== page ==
New lab-based studies show that two existing drugs, including one developed by a researcher at Harvard Medical School and Boston Children’s Hospital, inhibit SARS-CoV-2 — the virus that causes COVID-19 — from infecting human cells in a dish.
Both drugs, vacuolin-1 and apilimod, originally developed years ago, target a large enzyme called PIKfyve kinase.
Before this study, little was known about this enzyme’s role in COVID-19 infection. The work, which will need to be replicated in human trials, suggests a potential new target for COVID-19 therapies.
Findings were published Aug. 6 in PNAS.
“Our findings show that targeting this kinase through a small-molecule antiviral against SARS-CoV-2 may be an effective strategy to lessen the progression or seriousness of COVID-19,” said study co-senior author Tomas Kirchhausen, professor of cell biology in the Blavatnik Institute at HMS and professor of pediatrics at Boston Children’s.
Kirchhausen discovered vacuolin-1 16 years ago. Apilimod was developed by a company called LAM Therapeutics.
Ebola and beyond
When Kirchhausen first found vacuolin-1, he published a paper describing what it does in a variety of cell types.
Several years later, he began a long collaboration with HMS colleagues in the Center for Excellence in Translational Research focused on small molecules against emerging viruses.
They showed that vacuolin-1 and apilimod, which have a similar chemistry, were both effective inhibitors against the Ebola virus. They did not publish their results at the time.
When COVID-19 began to hit the U.S. hard in early March, Kirchhausen’s lab ramped down like many others in the country. Before turning out the lights, however, he remembered that the kinetics of cell entry of Ebola virus were similar to those of coronaviruses like SARS-CoV-2.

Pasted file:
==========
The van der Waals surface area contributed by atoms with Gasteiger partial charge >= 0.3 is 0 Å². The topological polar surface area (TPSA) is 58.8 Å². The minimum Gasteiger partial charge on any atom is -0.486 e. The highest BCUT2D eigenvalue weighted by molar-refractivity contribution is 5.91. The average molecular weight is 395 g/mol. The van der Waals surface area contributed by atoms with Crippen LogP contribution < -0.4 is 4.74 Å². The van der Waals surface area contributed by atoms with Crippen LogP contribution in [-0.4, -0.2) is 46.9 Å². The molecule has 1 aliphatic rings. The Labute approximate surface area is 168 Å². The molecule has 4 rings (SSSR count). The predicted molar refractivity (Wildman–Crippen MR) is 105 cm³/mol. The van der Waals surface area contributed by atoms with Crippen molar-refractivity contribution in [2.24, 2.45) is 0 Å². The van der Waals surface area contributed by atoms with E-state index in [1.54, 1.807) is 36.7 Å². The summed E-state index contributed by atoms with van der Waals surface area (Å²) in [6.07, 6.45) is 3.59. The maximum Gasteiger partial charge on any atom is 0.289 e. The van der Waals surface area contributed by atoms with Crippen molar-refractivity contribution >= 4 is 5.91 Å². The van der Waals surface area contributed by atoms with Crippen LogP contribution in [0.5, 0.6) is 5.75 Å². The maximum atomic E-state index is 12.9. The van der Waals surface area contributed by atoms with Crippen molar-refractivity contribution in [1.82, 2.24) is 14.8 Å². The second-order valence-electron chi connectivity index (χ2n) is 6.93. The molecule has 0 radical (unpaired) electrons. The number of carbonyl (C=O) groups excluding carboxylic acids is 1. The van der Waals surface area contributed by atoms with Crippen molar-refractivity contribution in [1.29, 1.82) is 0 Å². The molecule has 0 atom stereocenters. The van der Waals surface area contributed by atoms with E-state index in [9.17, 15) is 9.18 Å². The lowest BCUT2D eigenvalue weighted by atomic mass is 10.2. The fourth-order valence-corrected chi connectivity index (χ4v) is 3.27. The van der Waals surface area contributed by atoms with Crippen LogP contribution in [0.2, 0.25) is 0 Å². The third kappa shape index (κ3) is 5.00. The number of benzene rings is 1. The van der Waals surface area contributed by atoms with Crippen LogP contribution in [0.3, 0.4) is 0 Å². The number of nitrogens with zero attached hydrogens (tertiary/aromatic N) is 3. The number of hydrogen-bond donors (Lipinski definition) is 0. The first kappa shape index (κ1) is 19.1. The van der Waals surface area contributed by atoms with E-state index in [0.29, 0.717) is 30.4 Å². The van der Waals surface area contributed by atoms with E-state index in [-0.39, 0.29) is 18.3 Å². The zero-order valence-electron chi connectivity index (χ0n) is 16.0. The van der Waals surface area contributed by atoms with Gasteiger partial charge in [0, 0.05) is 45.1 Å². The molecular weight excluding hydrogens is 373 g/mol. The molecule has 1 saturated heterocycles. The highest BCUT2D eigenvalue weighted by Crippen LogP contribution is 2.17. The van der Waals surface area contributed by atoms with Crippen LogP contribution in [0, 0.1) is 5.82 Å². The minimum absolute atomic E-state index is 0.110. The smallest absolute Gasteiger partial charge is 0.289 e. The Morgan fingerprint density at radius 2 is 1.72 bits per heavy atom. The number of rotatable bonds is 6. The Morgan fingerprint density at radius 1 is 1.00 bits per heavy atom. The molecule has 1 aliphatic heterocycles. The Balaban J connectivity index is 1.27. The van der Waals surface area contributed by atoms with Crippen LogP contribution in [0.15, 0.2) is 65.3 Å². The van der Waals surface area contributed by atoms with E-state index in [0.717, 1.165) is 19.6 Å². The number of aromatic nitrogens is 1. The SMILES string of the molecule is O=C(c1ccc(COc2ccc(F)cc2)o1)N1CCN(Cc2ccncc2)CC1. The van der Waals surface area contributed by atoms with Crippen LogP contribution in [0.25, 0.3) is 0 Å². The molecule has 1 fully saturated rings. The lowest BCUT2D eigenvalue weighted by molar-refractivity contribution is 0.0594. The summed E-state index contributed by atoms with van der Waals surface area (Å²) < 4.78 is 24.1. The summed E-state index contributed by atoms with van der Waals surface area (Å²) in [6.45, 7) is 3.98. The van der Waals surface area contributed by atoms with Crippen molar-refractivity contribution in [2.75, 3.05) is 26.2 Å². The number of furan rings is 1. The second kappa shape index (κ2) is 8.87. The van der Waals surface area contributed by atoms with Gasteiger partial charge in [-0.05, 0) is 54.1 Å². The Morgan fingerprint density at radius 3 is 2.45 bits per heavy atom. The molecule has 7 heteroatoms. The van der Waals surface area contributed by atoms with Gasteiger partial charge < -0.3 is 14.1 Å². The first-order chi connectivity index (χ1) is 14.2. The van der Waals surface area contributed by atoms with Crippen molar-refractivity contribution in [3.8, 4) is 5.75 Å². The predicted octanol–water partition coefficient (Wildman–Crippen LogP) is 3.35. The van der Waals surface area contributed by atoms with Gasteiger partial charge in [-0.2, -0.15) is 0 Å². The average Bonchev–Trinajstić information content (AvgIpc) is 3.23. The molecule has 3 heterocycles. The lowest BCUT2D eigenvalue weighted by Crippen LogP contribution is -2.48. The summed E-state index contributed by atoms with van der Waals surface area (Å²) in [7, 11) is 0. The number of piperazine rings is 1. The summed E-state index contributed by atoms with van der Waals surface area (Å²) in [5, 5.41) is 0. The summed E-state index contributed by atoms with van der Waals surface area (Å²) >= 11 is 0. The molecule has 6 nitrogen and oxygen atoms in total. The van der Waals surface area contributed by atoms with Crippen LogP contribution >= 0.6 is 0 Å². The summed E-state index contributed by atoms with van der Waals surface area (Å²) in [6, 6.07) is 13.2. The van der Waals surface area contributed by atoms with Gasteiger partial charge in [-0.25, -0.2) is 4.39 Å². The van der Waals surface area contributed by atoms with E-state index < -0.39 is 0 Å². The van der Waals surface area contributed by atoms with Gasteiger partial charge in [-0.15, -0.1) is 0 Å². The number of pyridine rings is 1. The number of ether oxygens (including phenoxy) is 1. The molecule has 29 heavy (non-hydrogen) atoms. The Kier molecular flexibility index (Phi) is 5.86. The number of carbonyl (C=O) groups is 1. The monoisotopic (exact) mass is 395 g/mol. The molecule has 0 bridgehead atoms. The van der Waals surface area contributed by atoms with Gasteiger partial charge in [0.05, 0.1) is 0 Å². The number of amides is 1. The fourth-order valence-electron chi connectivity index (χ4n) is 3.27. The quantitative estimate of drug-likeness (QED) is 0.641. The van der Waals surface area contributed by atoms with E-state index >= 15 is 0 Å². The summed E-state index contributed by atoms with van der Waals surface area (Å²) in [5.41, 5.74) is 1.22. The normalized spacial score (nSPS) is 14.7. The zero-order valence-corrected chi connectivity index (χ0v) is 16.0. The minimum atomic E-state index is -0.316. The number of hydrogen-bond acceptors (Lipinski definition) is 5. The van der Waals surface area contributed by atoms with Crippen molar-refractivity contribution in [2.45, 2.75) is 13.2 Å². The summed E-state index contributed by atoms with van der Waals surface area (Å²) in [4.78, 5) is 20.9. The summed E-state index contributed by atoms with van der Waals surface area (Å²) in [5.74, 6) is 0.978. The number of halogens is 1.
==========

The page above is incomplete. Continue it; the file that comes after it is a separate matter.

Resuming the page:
Kirchhausen reached out to co-senior author Sean Whelan, who had been part of the Center for Excellence team at HMS but had since moved to Washington University. The duo performed cell biology studies with SARS-CoV-2 virus in Whelan’s lab.
“Within a week, we knew apilimod worked extremely well in preventing SARS-CoV-2 infection in human cells in the lab,” says Kirchhausen, who initially published this discovery on the bioRxiv pre-print website in April 2020.
That pre-print also included a review of apilimod’s effectiveness against Ebola and SARS-CoV-2.
“We found that like apilimod, vacuolin-1 is a very strong inhibitor for viral infection in the lab,” said Kirchhausen.
In an unexpected coincidence, an unrelated group posted a paper showing that, in a screen of 12,000 clinical-stage or FDA-approved small molecules, apilimod was one of the best drugs for inhibiting SARS-CoV-2 virus replication. That paper has since been published in Nature.
Now in clinical trials
Apilimod’s parallel development ultimately landed with AI Therapeutics after it failed to show any benefit in phase I and II clinical trials for treatment of autoimmune conditions, its original purpose.
Although those trials were not successful, apilimod’s clinical testing in 700 healthy volunteers and patients showed it did not produce significant side effects even when given to patients for more than a year at high doses.
This spring, using some of the data from Kirchhausen’s bioRxiv paper as well as information from drug screens by others, AI Therapeutics received FDA approval to see whether apilimod reduces the seriousness of COVID-19.
In late July, AI Therapeutics announced a new randomized, double-blind, placebo-controlled study with apilimod, known as LAM-002 in the study. It will test apilimod’s safety, tolerability and efficacy in reducing the amount of virus in about 140 patients with confirmed early-onset COVID-19.
Looking forward, Kirchhausen hopes to identify other drugs to be given in addition to a PIKfyve kinase inhibitor.
“Maybe an anti-inflammatory, or other drugs that target the proteases that activate the virus for cell entry, in addition to something that brings down viral load, like our drug,” he said.
This research was supported by the National Institutes of Health (grants AI109740, AI059371 and AI127828, contract 75N93019C00062 and Maximizing Investigators’ Research Award GM130386) and Washington University School of Medicine.